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Breast Cancer Res Treat. 2019 Aug;177(1):41-52. doi: 10.1007/s10549-019-05281-1. Epub 2019 May 22.

Breast cancer outcome prediction with tumour tissue images and machine learning.

Author information

1
Institute for Molecular Medicine Finland (FIMM), University of Helsinki, Helsinki, Finland. riku.turkki@helsinki.fi.
2
Science for Life Laboratory (SciLifeLab), Karolinska Institutet, Solna, Sweden. riku.turkki@helsinki.fi.
3
Institute for Molecular Medicine Finland (FIMM), University of Helsinki, Helsinki, Finland.
4
Department of Cancer Biology, BioMediTech, University of Tampere, Tampere, Finland.
5
Department of Pathology, Medicum, University of Helsinki, Helsinki, Finland.
6
HUSLAB and Medicum, Helsinki University Hospital Cancer Center and University of Helsinki, Helsinki, Finland.
7
Nuffield Department of Surgical Sciences, University of Oxford, Oxford, UK.
8
NIHR Oxford Biomedical Research Centre, Oxford, UK.
9
Eira Hospital, Helsinki, Finland.
10
Department of Oncology, Helsinki University Hospital and University of Helsinki, Helsinki, Finland.
11
Department of Public Health Sciences, Karolinska Institutet, Stockholm, Sweden.
12
Department of Women's and Children's Health, International Maternal and Child health (IMCH), Uppsala University, Uppsala, Sweden.

Abstract

PURPOSE:

Recent advances in machine learning have enabled better understanding of large and complex visual data. Here, we aim to investigate patient outcome prediction with a machine learning method using only an image of tumour sample as an input.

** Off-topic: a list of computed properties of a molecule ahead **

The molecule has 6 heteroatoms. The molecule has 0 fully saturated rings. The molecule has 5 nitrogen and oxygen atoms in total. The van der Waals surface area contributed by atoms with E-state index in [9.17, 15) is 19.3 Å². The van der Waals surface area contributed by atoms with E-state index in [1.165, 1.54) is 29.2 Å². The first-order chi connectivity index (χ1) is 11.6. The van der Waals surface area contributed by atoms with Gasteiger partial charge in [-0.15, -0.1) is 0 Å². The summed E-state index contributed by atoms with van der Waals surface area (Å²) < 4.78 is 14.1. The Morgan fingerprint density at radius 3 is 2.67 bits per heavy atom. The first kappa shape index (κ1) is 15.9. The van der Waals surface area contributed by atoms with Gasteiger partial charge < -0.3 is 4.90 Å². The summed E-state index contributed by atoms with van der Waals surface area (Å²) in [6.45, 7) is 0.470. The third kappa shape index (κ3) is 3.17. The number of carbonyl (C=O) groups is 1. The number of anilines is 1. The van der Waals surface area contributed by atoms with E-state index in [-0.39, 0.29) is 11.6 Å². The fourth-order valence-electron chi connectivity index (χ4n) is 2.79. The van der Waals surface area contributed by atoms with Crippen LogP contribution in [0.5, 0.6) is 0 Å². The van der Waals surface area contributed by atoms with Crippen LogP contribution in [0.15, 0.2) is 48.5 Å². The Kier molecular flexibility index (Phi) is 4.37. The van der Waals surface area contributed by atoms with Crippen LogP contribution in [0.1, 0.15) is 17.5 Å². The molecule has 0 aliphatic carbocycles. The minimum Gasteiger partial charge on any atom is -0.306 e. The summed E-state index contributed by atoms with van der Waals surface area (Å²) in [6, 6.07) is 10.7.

METHODS:

Utilising tissue microarray (TMA) samples obtained from the primary tumour of patients (N = 1299) within a nationwide breast cancer series with long-term-follow-up, we train and validate a machine learning method for patient outcome prediction. The prediction is performed by classifying samples into low or high digital risk score (DRS) groups. The outcome classifier is trained using sample images of 868 patients and evaluated and compared with human expert classification in a test set of 431 patients.

RESULTS:

In univariate survival analysis, the DRS classification resulted in a hazard ratio of 2.10 (95% CI 1.33-3.32, p = 0.001) for breast cancer-specific survival. The DRS classification remained as an independent predictor of breast cancer-specific survival in a multivariate Cox model with a hazard ratio of 2.04 (95% CI 1.20-3.44, p = 0.007). The accuracy (C-index) of the DRS grouping was 0.60 (95% CI 0.55-0.65), as compared to 0.58 (95% CI 0.53-0.63) for human expert predictions based on the same TMA samples.

CONCLUSIONS:

Our findings demonstrate the feasibility of learning prognostic signals in tumour tissue images without domain knowledge. Although further validation is needed, our study suggests that machine learning algorithms can extract prognostically relevant information from tumour histology complementing the currently used prognostic factors in breast cancer.

KEYWORDS:

Breast cancer; Deep learning; Machine learning; Outcome prediction

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